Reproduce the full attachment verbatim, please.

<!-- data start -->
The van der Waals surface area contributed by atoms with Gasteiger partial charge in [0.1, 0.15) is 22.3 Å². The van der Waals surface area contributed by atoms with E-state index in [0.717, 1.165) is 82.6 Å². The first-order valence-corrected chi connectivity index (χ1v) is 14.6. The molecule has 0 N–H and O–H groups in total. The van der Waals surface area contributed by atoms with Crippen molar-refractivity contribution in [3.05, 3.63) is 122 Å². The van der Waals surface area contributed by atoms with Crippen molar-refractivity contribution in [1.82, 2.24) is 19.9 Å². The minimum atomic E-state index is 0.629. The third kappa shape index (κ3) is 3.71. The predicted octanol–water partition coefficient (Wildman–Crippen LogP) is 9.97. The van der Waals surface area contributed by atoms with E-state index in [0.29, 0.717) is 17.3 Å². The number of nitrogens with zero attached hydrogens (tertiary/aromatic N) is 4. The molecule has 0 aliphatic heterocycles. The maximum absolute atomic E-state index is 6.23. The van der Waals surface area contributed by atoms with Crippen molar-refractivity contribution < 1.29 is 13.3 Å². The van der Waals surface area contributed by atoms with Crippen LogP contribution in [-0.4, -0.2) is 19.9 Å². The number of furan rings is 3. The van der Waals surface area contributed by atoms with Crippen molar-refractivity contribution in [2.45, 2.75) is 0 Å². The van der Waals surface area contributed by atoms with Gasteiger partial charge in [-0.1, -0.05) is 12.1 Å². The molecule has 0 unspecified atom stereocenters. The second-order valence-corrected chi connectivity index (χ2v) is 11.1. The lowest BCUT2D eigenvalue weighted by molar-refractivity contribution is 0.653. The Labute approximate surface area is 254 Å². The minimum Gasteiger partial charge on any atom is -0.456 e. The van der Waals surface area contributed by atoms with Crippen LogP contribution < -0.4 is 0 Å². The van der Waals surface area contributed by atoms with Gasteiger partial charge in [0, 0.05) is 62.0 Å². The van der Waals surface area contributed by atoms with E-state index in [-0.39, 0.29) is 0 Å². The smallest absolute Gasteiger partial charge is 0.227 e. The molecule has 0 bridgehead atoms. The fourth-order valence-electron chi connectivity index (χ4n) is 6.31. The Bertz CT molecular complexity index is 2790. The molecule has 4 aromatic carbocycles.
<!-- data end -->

The van der Waals surface area contributed by atoms with Gasteiger partial charge in [0.1, 0.15) is 22.3 Å². The van der Waals surface area contributed by atoms with E-state index in [0.717, 1.165) is 82.6 Å². The first-order valence-corrected chi connectivity index (χ1v) is 14.6. The molecule has 0 N–H and O–H groups in total. The van der Waals surface area contributed by atoms with Crippen molar-refractivity contribution in [3.05, 3.63) is 122 Å². The van der Waals surface area contributed by atoms with Crippen molar-refractivity contribution in [1.82, 2.24) is 19.9 Å². The minimum atomic E-state index is 0.629. The third kappa shape index (κ3) is 3.71. The predicted octanol–water partition coefficient (Wildman–Crippen LogP) is 9.97. The van der Waals surface area contributed by atoms with E-state index in [0.29, 0.717) is 17.3 Å². The number of nitrogens with zero attached hydrogens (tertiary/aromatic N) is 4. The molecule has 0 aliphatic heterocycles. The maximum absolute atomic E-state index is 6.23. The van der Waals surface area contributed by atoms with Crippen molar-refractivity contribution < 1.29 is 13.3 Å². The van der Waals surface area contributed by atoms with Crippen LogP contribution in [-0.4, -0.2) is 19.9 Å². The number of furan rings is 3. The van der Waals surface area contributed by atoms with Crippen molar-refractivity contribution in [2.45, 2.75) is 0 Å². The van der Waals surface area contributed by atoms with Gasteiger partial charge in [-0.1, -0.05) is 12.1 Å². The molecule has 0 unspecified atom stereocenters. The second-order valence-corrected chi connectivity index (χ2v) is 11.1. The lowest BCUT2D eigenvalue weighted by molar-refractivity contribution is 0.653. The Labute approximate surface area is 254 Å². The minimum Gasteiger partial charge on any atom is -0.456 e. The van der Waals surface area contributed by atoms with Crippen LogP contribution < -0.4 is 0 Å². The van der Waals surface area contributed by atoms with Gasteiger partial charge in [0, 0.05) is 62.0 Å². The van der Waals surface area contributed by atoms with E-state index in [-0.39, 0.29) is 0 Å². The smallest absolute Gasteiger partial charge is 0.227 e. The molecule has 0 bridgehead atoms. The fourth-order valence-electron chi connectivity index (χ4n) is 6.31. The Bertz CT molecular complexity index is 2790. The molecule has 4 aromatic carbocycles.